The First Ultraviolet Linear Spectropolarimetry of Mars

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Session 20 -- Astro 2
Display presentation, Tuesday, June 13, 1995, 9:20am - 6:30pm

[20.20] The First Ultraviolet Linear Spectropolarimetry of Mars

M.J. Wolff (CASA/U. Colorado and U. Toledo), G.K. Fox, A.D. Code, C.M. Anderson, B.L. Babler, K.S. Bjorkman, R.J. Edgar, J.J. Johnson (Space Astronomy Laboratory/U. Wisconsin), O.L. Lupie (STScI), M.R. Meade, W.T. Sanders, A.J. Weitenbeck, N.E. Zellner (Space Astronomy Laboratory/U. Wisconsin), J. Harold, R.E. Schulte-Ladbeck (U. Pittsburgh), G.C. Clayton (CASA/U. Colorado)

We have obtained the first ultraviolet linear spectropolarimetry of Mars using the Wisconsin Ultraviolet PhotoPolarimetry Experiment (WUPPE), which flew on the Astro-2 shuttle mission. Mars was observed on March 12, 1995 at a phase angle of 21 degrees. A ground-based support observation was taken within 24 hours at the Pine Bluff Observatory (PBO), providing a total spectral coverage of 2000 - 10,000 \AA.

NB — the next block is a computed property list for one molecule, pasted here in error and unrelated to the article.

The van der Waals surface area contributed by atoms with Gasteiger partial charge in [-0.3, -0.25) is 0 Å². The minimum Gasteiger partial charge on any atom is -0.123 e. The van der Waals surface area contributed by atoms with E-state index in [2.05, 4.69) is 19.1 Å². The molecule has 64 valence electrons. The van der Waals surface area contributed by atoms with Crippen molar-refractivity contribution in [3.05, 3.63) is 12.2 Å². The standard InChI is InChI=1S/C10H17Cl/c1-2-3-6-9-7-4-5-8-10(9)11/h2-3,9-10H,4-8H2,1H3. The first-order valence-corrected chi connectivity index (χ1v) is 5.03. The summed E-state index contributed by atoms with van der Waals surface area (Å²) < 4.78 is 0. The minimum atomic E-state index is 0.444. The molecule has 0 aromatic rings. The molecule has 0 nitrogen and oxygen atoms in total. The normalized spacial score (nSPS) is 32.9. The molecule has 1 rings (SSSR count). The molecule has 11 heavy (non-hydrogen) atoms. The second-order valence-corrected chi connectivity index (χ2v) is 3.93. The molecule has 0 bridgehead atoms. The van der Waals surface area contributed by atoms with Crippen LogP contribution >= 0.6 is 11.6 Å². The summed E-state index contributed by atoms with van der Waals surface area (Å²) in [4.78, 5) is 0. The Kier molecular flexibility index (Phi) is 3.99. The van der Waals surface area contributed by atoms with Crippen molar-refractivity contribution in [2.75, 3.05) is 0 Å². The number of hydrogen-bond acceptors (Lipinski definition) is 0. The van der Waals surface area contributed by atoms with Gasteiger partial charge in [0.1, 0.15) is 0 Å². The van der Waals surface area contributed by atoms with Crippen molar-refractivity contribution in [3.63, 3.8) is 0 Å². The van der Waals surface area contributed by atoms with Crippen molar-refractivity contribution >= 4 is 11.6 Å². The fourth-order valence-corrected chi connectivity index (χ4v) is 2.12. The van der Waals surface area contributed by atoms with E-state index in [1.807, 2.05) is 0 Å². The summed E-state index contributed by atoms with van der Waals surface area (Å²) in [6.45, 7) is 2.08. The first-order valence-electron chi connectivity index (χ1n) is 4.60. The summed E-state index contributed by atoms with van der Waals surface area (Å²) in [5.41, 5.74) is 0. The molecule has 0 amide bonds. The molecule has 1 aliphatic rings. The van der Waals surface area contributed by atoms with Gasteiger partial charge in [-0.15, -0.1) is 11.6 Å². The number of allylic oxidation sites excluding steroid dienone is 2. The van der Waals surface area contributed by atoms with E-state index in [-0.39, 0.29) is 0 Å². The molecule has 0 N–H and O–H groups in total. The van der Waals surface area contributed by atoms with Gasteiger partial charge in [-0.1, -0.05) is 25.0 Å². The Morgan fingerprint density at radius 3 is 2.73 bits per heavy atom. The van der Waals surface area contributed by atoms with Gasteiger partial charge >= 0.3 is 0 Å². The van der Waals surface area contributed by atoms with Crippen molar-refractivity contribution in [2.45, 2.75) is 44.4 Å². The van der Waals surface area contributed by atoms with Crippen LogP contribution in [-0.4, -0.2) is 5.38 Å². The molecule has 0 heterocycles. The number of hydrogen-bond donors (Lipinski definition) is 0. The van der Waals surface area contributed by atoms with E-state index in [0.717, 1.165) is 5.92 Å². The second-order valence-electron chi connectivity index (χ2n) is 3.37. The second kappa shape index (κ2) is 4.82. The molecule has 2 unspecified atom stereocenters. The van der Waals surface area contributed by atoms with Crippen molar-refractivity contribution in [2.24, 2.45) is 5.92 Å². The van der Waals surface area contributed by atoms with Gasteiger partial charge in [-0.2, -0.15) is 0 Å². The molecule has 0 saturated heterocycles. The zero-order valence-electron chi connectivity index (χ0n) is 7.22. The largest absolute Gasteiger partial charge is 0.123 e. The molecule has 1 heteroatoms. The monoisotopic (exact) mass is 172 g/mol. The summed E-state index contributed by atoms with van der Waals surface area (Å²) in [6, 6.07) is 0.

The ultraviolet polarzation increases almost linearly with decreasing wavelength. The polarization reaches a maximum of 5\% at 2000 \AA. An empirical fit to the UV data predict zero polarization at about 4600 \AA. This is clearly seen in the PBO data, as is a position angle rotation of 90 degrees -- as would be expected at this phase angle if the dominant polarization source were switching from atmospheric to surface-based.

We will present an analysis of the WUPPE+PBO polarimetry, examining several possible mechanisms. Our efforts will involve the characterizing the state of the Martian atmosphere at the time of the WUPPE observations using recent WFPC2 and FOS data (courtesy of Phil James, University of Toledo). WUPPE is supported by NASA contract NAS5-26777

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